The sapphire conversion occurs by heating the boron oxide-doped PCA at a temperature from about 1800 C. to about 1975 C., and, preferably, from about 1850 C. to about 1950 C. The time to complete the conversion will depend on several variables, e.g., temperature, part thickness, and dopant levels. Small capillary tubes may be converted in about 1 to 2 hours whereas larger-diameter and long parts may take upwards of about 15 to 40 hours.

Thus, in accordance with one aspect of the invention, there is provided a method for converting polycrystalline alumina to sapphire, the method comprising: doping a ceramic article comprised of MgO-doped polycrystalline alumina with from about 80 ppm to about 8000 ppm by weight boron oxide to form a boron-oxide doped ceramic article; and sintering the boron-oxide doped ceramic article at a temperature and for a time sufficient to induce grain growth and convert the polycrystalline alumina to sapphire.

In accordance with another aspect of the invention, there is provided a ceramic article, comprising converted-PCA sapphire containing boron oxide.

BRIEF DESCRIPTION OF THE DRAWINGS

FIG. 1 is a low-magnification, reflected-light image of a converted-PCA tube (Composition B) that had been impregnated with a 375 ppm H3BO3 solution. The image height is approximately 2 mm.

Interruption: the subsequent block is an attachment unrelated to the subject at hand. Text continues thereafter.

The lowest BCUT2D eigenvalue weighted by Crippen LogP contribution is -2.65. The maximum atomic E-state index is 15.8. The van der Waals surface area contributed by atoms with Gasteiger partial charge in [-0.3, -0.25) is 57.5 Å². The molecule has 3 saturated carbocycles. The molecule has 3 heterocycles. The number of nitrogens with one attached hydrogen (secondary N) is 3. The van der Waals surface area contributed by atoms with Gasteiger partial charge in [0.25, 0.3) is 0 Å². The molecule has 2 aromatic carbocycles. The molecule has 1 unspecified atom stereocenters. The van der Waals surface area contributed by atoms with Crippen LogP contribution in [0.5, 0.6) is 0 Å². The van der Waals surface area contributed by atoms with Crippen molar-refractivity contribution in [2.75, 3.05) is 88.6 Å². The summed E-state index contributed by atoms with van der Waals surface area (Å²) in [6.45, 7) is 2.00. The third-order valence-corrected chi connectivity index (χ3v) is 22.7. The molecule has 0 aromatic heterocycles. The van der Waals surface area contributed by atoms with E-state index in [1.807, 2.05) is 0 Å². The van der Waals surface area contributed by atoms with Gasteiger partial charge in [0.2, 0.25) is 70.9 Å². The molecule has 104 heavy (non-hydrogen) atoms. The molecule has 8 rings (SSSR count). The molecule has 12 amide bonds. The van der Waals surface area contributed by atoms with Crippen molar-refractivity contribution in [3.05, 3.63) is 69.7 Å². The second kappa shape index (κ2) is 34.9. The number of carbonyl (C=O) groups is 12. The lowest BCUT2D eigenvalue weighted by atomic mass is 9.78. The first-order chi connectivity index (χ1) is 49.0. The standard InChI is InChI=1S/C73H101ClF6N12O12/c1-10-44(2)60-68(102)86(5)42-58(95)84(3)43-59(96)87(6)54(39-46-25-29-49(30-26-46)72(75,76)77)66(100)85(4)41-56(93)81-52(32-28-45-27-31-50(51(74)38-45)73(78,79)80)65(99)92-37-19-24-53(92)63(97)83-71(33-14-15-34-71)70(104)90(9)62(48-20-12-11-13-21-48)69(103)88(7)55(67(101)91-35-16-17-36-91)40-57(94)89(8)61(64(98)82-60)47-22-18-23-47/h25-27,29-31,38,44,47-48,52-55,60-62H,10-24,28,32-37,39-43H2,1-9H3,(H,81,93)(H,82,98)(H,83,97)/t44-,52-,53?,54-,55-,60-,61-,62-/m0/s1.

FIG. 2 is a low-magnification, reflected-light image of a converted-PCA tube (Composition B) that had been impregnated with a 500 ppm H3BO3 solution. The image height is approximately 2 mm.

DETAILED DESCRIPTION OF THE INVENTION

For a better understanding of the present invention, together with other and further objects, advantages and capabilities thereof, reference is made to the following disclosure and appended claims taken in conjunction with the above-described drawings.

An amount of boron in the form of boric acid (H3BO3) was dissolved in de-ionized water. Nine aqueous solutions were prepared (5%, 0.5%, 500 ppm, 375 ppm, 250 ppm, 100 ppm, 50 ppm by weight of H3BO3). PCA tubes formed from a mixture of an organic binder and alumina powder doped with 500-800 ppm MgO alone, or with a combination of 200-300 ppm MgO+10-40 ppm Y2O3+300-500 ppm ZrO2, were prefired 850-1350 C. in air to remove the organic binder and impart additional mechanical strength. The prefired PCA tubes were impregnated with the boric acid solutions and dried in vacuum desiccators. The impregnation step was repeated twice more to achieve the final doping level. The impregnated, prefired tubes were then re-heated in air at 900 C. for 2 hours to convert the boric acid to boron oxide. This resulted in a boron dopant in the form of boron oxide covering the range of 80 ppm to 0.8 weight percent (wt. %) B2)3 in the PCA. For example, the impregnation/drying using the 375 ppm H3BO3 aqueous solution resulted in 600 ppm boron oxide in the PCA.